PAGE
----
Belfast Telegraph

Thursday 31 July 2014

Rob Kearney revels in new role

Rob Kearney
Rob Kearney

Rob Kearney was diplomacy personified when asked if he feels less inhibited playing under new Ireland coach Joe Schmidt than had been the case in Declan Kidney's reign.

But when one cut through the tact and tip-toeing, it was fairly obvious that the Leinster, Ireland and Lions number 15 is enjoying a loosening of the shackles which hallmarked Schmidt's ultra-cautious predecessor's approach.

Asked to field a potentially difficult question regarding the pair's interpretations of the role of a full-back, Kearney was wary in admitting: "There's so many big differences.

"Declan enjoyed the full-back to kick a lot of ball. The impression I got was that, when a full back got the ball, his preferred first option was more often than not to have a kick unless there was an obvious opening whereas, with Joe, he wants us to counter and have a go straight away."

And having confirmed what most Ireland supporters believed to be the case anyway, the Dundalk man conceded: "It is always difficult when your coaches have that frame of mind, because the game comes and it is you who makes that decision, if you have a go and it gets turned over then it is you who gets the rap, not the coach. That was the one glaring thing.

"Off set-piece, Joe (pictured) involves the full-back a little bit more – off some strike moves – and he makes sure that if we have got power plays of up to three or four phases that we have got as many guys as possible involved."

However when asked directly if he had been consciously cautious in the Kidney era, he replied: "No, because I would always back myself a little bit. I think you always have to go with your instincts on it and if you think it is on to go and have a crack, then do."

Nevertheless, there was further proof that he is more at ease now than in in the past with an add-on line which was: "I suppose it is probably a little bit more comforting knowing you have a coach who wants you to do that."

Pressed as to whether or not Kidney would have been unhappy with a player following his own instinct – 'backing yourself' in the vernacular – Kearney said: "Not if it goes right. If it goes wrong, probably a fraction."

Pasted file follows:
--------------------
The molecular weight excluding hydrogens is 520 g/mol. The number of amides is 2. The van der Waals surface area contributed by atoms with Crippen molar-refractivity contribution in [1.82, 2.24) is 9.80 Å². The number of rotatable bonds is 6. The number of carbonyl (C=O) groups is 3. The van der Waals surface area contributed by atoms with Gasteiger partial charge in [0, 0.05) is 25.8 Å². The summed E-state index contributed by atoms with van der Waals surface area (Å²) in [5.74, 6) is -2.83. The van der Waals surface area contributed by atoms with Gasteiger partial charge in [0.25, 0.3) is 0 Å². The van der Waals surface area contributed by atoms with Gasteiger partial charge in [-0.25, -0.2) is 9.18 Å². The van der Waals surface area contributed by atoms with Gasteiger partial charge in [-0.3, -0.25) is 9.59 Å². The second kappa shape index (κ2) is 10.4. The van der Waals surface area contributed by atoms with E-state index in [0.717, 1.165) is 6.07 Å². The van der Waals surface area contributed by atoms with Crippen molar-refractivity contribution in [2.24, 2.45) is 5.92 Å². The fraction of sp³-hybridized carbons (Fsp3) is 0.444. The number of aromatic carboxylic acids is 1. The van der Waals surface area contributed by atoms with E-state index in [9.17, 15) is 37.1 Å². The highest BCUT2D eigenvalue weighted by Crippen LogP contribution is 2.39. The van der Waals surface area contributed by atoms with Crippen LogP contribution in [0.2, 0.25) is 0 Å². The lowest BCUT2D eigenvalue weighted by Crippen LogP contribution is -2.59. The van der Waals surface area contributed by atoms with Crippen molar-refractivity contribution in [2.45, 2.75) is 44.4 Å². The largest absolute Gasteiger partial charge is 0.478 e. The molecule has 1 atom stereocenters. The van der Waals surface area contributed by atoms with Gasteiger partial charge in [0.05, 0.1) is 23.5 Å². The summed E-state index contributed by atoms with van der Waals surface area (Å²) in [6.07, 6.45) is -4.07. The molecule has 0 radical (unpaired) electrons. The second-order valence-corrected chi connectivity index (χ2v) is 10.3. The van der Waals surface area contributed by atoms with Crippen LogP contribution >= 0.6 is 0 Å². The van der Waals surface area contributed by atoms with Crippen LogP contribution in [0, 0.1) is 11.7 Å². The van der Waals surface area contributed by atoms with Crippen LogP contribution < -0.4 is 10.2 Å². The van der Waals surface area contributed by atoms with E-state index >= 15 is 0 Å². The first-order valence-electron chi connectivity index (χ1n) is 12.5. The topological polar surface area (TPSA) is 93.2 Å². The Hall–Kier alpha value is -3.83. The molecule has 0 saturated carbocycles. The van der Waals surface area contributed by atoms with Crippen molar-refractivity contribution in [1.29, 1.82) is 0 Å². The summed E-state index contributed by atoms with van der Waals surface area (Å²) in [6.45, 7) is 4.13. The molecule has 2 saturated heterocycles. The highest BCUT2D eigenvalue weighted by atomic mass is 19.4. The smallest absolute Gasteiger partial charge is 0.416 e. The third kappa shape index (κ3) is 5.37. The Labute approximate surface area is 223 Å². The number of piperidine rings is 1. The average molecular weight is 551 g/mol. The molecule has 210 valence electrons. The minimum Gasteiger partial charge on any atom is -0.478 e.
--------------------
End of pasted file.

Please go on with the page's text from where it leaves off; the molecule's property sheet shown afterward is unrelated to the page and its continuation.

Yesterday morning's Carton House training session was conducted in relentless rain. Kearney's take on that was: "It was rotten out there, the worst we've had in a long, long time."

But refusing to let that get him down he stressed the positives ahead of Sunday afternoon's Six Nations Championship Dublin date with Scotland.

"We're lucky in that the quality of the Aviva pitch seems to be the best of the six teams," he said.

And his verdict on the venues to which Ireland must travel in the series was: "Twickenham is looking good and maybe Paris hasn't been the best.

"Hopefully the weather is to improve this weekend, but we got some rotten weather last year with the France and England games, destroyed them, 9-6, penalties, no rugby and just ping-pong. The better the weather, the better for everyone."

The problem with lousy conditions for a footballing purist a la Kearney and a coach who aspires to nurturing high levels of skill and playing accordingly is the northern hemisphere weather in February/March.

Kearney agreed that trying to implement Schmidt's plan is not made any easier by the sort of weather in which he had just trained.

"The type of game-plan that he wants to play, while not high risk, does demand a high skill level," Kearney said. "In the wetter weather it is harder to execute those passes and what not, but he made one good point this morning when we were running through our plays and our game plan he said: 'If you can implement this sort of stuff in this weather then you will be very hard to beat when it's dry'.

"I suppose that's a mind-set that we tried to bring to it today, that if we can be the most accurate team, even when the weather is rubbish, then we will be in a good place."

He is confident that Schmidt's work on ensuring that every player knows exactly what his role is will be a plus in this season's Six Nations.

"Clarity is one of the main things that Joe tries to drive in terms of his game plan and if you have that sense of clarity you can bring all those other things to it, like your focus and your aggression and your accuracy. If you lose that sense of clarity the others are going to compromise a little bit," he said.

"I think as a team the first thing we focus on first and foremost is knowing our job roles and having that clarity. Because if you know that well then it makes it so much easier to implement all those other things."

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